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Fifty Shades of Grey

Coming Soon

Where do I start with the movie everyone and their mother is talking about? At the mere mention of Fifty Shades of Grey people have set notions as to love it or hate it. What began as fan fiction, has evolved into a multi-million dollar franchise. It has sold over 100 million copies and is making A-list stars out of the cast. I applaud the director, Sam Taylor-Johnson, for rolling with the punches; from last-minute casting changes to the novel’s demanding author, this wasn’t an easy endeavor. This is a film born of controversy and can struggle to find its footing, but the overall product is firm in its own right.

From the very moment studios began bidding on this series (likely even before then), fans have been throwing names in the ring as to who should play the infamous Anastasia Steele and Christian Grey. The fervor can be likened to Bella Swan and Edward Cullen from Twilight (which this is based), though much more intense considering social media’s growth since then. Alexis Bledel, Leighton Meester, Matt Boomer and Ian Somerhalder were names thrown around for the roles of Ana and Christian, but who would get these career defining roles?

Charlie Hunnam was offered and he accepted the role of Mr. Grey, but then he turned it down just a few weeks before filming, intensifying the fan frenzy. Everyone seemed to have an opinion as to who would and should be Grey. When it was finally announced that Jamie Doran would be playing the character, fans were not happy. Knowing how much strife there was “behind-the-scenes,” left me with somewhat low expectations, and the fact that I didn’t like the book didn’t help, but I thought Sam Taylor-Johnson truly captured how swept up (in the fairy tale) Ana must have felt. With the Seattle skyline in the distance, helicopter rides and exotic cars, drivers and maids; there was no shortage of rags-to-riches fare. The only difference between those regular fairy tales and this one is the sex — and more importantly — the red room of pain.

Many people feel that this story does not accurately depict the BDSM community. If you are familiar with the story then you know that there is dominant and submissive role-play and the subsequent tools used during those sexual activities. I really know nothing of that community so I can’t speak to that, but I understand the frustration with being misrepresented. Christian is so creepily controlling, even out of the bedroom, that it made me uncomfortable. His dialogue is plucked from cheesy soap operas, including the overly-angst-filled: “I’m not good for you, leave me!”, that resulted in chuckled amusement from the audience. The perpetually displeased look on Jamie Doran’s face did not help matters. I did find the chemistry between the two leads to be believable, which I suppose is a testament to their acting ability, after all, they had just met before filming those intimate scenes. Surprisingly, Dakota Johnson (Anastasia) had many funny lines, and thanks to her natural comedic timing managed to make light of the situation. It was a smart decision to account for the chunk of audience that will either be new to the material, or will be immensely uncomfortable during the experience. The sex accounts for a good portion of the film, but nowhere near the amount in the book. Fans who love the book and who are concerned with how much of the movie is reserved for sex, should know that the majority of the film is wrapped up in Christian’s drama.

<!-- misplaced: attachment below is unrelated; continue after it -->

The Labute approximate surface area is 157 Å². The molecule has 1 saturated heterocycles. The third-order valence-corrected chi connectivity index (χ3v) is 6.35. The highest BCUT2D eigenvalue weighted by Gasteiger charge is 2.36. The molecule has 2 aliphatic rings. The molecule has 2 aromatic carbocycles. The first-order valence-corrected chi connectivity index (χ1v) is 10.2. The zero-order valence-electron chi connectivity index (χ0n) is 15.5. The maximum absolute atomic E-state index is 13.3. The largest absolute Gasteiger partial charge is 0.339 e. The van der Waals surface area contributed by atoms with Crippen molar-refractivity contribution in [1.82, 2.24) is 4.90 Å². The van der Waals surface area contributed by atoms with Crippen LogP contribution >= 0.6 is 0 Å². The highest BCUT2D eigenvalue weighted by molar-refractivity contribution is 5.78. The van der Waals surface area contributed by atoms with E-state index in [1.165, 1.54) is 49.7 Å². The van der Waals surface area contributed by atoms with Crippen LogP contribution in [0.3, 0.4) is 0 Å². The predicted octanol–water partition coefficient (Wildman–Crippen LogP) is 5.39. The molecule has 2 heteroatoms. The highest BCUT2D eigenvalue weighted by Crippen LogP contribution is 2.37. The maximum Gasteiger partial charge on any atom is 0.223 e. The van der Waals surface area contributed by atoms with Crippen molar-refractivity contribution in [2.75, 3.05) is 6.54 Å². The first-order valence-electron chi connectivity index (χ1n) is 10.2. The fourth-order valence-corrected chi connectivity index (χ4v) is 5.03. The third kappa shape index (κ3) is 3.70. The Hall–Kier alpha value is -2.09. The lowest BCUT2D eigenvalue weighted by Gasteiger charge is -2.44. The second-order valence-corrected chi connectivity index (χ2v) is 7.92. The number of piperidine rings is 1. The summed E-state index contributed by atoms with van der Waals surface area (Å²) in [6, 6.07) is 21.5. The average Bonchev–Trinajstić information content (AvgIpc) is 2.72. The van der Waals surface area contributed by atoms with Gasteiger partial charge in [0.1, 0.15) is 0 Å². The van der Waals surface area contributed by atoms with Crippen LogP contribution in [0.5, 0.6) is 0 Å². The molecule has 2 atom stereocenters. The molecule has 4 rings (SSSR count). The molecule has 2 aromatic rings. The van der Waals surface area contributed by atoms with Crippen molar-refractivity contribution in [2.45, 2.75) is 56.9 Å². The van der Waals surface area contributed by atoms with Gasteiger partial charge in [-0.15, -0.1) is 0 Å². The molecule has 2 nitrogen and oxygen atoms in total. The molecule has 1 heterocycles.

Overall, it was a pretty good adaption of the source material, but it leaves much to be desired by way of healthy relationships. Christian borders on the early stages of controlling-creeper by managing every aspect of Ana’s life. I knew that going in, but it was jarring to see it brought to life. I get that this is fantasy and it is marketed towards a very specific audience, so I would never ban or censor these books or the movie, but it concerns me that so many fans find Christian appealing beyond his attractiveness and wealth. To remove those things is to see an emotionally unstable man trying to control every aspect of life itself. Anastasia, for what it’s worth, is sensible and awkward (much like Bella Swan). She is just graduating college (age 22-23?) and Grey is 27, so the relationship is between consenting adults, but some of those scenes left a sour taste in my mouth. Nonetheless, for those people who have read the book and are dying to see the movie, I think you will be pleased. Others may find the parallels to Twilight unbearable.

One word to describe Fifty Shades of Grey? Enticing.

This film is sexy, over the top, and the soundtack (featuring Beyonce and The Weeknd) is quite alluring. The chemistry is there so the equation adds up — viewers will be satisfied. While I found myself rolling my eyes and blanching at lines from Grey, overall I believe much of the audience will be swept up with all fifty shades of Christian Grey.

Fifty Shades of Grey is streaming now on the following services:
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  1. Excellent review. I didn’t read the books so I can’t make a comparison between the books and the movie. It is good that the movie focused less on sex as opposed to the books. More sex would have been uncomfortable. I rebel against being controlled so the dominant/submissive relationship was unappealing to me.

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